by Jordan Jankus
I work in the human services field, assisting people with developmental disabilities and my adult daughter lives in one of our agency’s homes. Caring for the disabled and elderly in long-term care settings is a noble and fulfilling calling, but the need for workers far exceeds the available labor pool. Entry-level workers receive low wages and it’s a challenging position that requires many skills, some of which are gifts such as compassion and empathy. So, the healthcare industry is ripe for “disruption.”
We see some early changes in the form of “smart” homes that take over some of the monitoring and caring steps of the workers and provide a more independent living setting. Machine learning in this field is at an early stage but it has the long-term potential to provide predictive care, such as capturing the biometrics that indicate the need for consultative care of a pre-diabetic. IoT sensors can help ensure the safety of a person as far as falls and adhering to a medical plan. Learning about the next steps of computing supports, which come under many labels such as Ambient Technology, Intelligent Agents and Pervasive Computing, gives me the hope that these will be the agents of disruption that we need.
One of my work roles is to help people with disabilities learn about everyday personal technology – smartphones, tablets, smart speakers and more that can help with the tasks of daily living. Apps abound that provide reminders, calm anxiety, connect with people remotely, etc., and that technology is remarkable to me, from my viewpoint of someone born in the 1950s. However wonderful these advances may be, there is still the need for an “intelligent agent” (also referred to as a “social agent”) to tap into all of this technological potential.
While a person can get anxious in a new work setting, resulting in spiraling anxiety, there are apps that can provide stress reduction to calm the person. However, in this early stage of technology, that stressed-out person has to have the presence of mind to press the app icon for the calming app on his smartphone and heed its instructions, all of which is a cognitive leap for many people. Or consider the person who falls into a depression and fails to connect with friends and family. Beyond getting a direct call from his support network, his initiation of a phone call/Zoom/FaceTime session relies on his conscious initiation of the call, which his depression might deny.
Focus on physical health and the safety of the individual are so important, but social and mental health are also critical needs. The elderly and people with cognitive disabilities need so much stimulation to tap into their potential for a quality life. I’ve learned so much from visiting care settings where the residents are clothed, fed, safe and healthy. But are they “living” a full life? Is the TV showing a program they chose or is it just background noise? Shouldn’t life be more than “stasis”?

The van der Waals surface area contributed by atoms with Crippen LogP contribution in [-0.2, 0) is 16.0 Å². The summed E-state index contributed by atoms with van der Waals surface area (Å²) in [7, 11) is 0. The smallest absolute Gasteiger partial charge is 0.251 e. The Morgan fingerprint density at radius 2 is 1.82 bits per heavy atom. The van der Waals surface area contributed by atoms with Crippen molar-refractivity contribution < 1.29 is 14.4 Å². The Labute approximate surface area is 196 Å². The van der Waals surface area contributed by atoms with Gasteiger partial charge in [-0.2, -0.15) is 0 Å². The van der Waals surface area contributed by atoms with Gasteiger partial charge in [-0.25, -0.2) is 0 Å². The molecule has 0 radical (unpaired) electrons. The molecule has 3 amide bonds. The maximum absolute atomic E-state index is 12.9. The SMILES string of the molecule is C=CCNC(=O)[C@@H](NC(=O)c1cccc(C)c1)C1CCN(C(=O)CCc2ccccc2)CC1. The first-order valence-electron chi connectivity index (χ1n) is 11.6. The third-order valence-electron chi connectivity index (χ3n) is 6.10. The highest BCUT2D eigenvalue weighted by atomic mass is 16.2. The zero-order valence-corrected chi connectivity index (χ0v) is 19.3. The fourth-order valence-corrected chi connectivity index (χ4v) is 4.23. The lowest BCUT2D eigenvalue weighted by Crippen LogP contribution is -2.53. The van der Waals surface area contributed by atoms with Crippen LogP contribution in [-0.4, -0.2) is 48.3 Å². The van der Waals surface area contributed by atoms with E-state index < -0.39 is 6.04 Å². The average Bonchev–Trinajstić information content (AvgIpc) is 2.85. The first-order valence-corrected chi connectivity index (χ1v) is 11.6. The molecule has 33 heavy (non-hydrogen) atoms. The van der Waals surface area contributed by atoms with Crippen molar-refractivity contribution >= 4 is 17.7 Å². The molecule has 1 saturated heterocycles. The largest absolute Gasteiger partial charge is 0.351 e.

Here’s where the ideal of “intelligent agents” can intervene and stimulate the mind. Have these agents engage in a conversation about the person’s life – their work, their family and their travels. Offer to place a call for them to a friend. Tell them that they haven’t moved from their chair for several hours and perhaps they would like to get up and start planning their dinner (and perhaps make suggestions based on the contents of the kitchen).
Of course, this will require incredible computing tools, and to further describe the challenge, we’re dealing with thousands of people with different cognitive and literacy levels, with a range of communication disorders, but it could be the answer for a problem that presently doesn’t have a solution. We can’t expect someone receiving low wages in a challenging environment to be the superhero combination of a nurse, companion, teacher, social worker, etc.
The adoption of smart homes is a way for the long-term care support industry to control costs and deal with the huge issue of their shrinking labor pool. This is a step in the right direction, but only a first step. We need to go beyond health and safety and develop technological tools to address the full person – their body, mind, and spirit. This will require not only financial resources, incredible technological creativity, resolution of privacy issues, but also the societal agreement that everyone should be acknowledged as important, valued for their uniqueness, and given all the supports needed to enjoy a full life.